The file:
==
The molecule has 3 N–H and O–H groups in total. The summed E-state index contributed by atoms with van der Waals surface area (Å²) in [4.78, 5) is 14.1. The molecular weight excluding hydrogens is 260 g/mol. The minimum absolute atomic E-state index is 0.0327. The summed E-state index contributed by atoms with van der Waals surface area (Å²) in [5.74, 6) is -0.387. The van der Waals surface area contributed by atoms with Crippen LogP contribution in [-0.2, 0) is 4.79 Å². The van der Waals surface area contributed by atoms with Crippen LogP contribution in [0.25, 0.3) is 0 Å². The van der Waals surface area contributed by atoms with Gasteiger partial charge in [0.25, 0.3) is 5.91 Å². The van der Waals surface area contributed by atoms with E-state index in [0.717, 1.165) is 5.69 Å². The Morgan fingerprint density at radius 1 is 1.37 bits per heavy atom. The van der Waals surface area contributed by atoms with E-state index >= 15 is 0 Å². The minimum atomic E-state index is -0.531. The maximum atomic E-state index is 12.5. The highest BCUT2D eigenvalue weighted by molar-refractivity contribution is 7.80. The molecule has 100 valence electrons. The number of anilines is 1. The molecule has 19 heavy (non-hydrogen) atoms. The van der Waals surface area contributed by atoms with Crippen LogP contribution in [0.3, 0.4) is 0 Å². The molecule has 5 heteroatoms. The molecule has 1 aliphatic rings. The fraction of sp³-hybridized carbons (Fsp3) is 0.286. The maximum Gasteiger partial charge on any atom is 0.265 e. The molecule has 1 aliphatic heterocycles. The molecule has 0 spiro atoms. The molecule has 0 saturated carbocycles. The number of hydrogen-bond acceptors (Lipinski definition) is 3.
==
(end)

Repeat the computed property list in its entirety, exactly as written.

The molecule has 3 N–H and O–H groups in total. The summed E-state index contributed by atoms with van der Waals surface area (Å²) in [4.78, 5) is 14.1. The molecular weight excluding hydrogens is 260 g/mol. The minimum absolute atomic E-state index is 0.0327. The summed E-state index contributed by atoms with van der Waals surface area (Å²) in [5.74, 6) is -0.387. The van der Waals surface area contributed by atoms with Crippen LogP contribution in [-0.2, 0) is 4.79 Å². The van der Waals surface area contributed by atoms with Crippen LogP contribution in [0.25, 0.3) is 0 Å². The van der Waals surface area contributed by atoms with Gasteiger partial charge in [0.25, 0.3) is 5.91 Å². The van der Waals surface area contributed by atoms with E-state index in [0.717, 1.165) is 5.69 Å². The Morgan fingerprint density at radius 1 is 1.37 bits per heavy atom. The van der Waals surface area contributed by atoms with E-state index >= 15 is 0 Å². The minimum atomic E-state index is -0.531. The maximum atomic E-state index is 12.5. The highest BCUT2D eigenvalue weighted by molar-refractivity contribution is 7.80. The molecule has 100 valence electrons. The number of anilines is 1. The molecule has 19 heavy (non-hydrogen) atoms. The van der Waals surface area contributed by atoms with Crippen LogP contribution in [0.3, 0.4) is 0 Å². The molecule has 5 heteroatoms. The molecule has 1 aliphatic rings. The fraction of sp³-hybridized carbons (Fsp3) is 0.286. The maximum Gasteiger partial charge on any atom is 0.265 e. The molecule has 1 aliphatic heterocycles. The molecule has 0 spiro atoms. The molecule has 0 saturated carbocycles. The number of hydrogen-bond acceptors (Lipinski definition) is 3.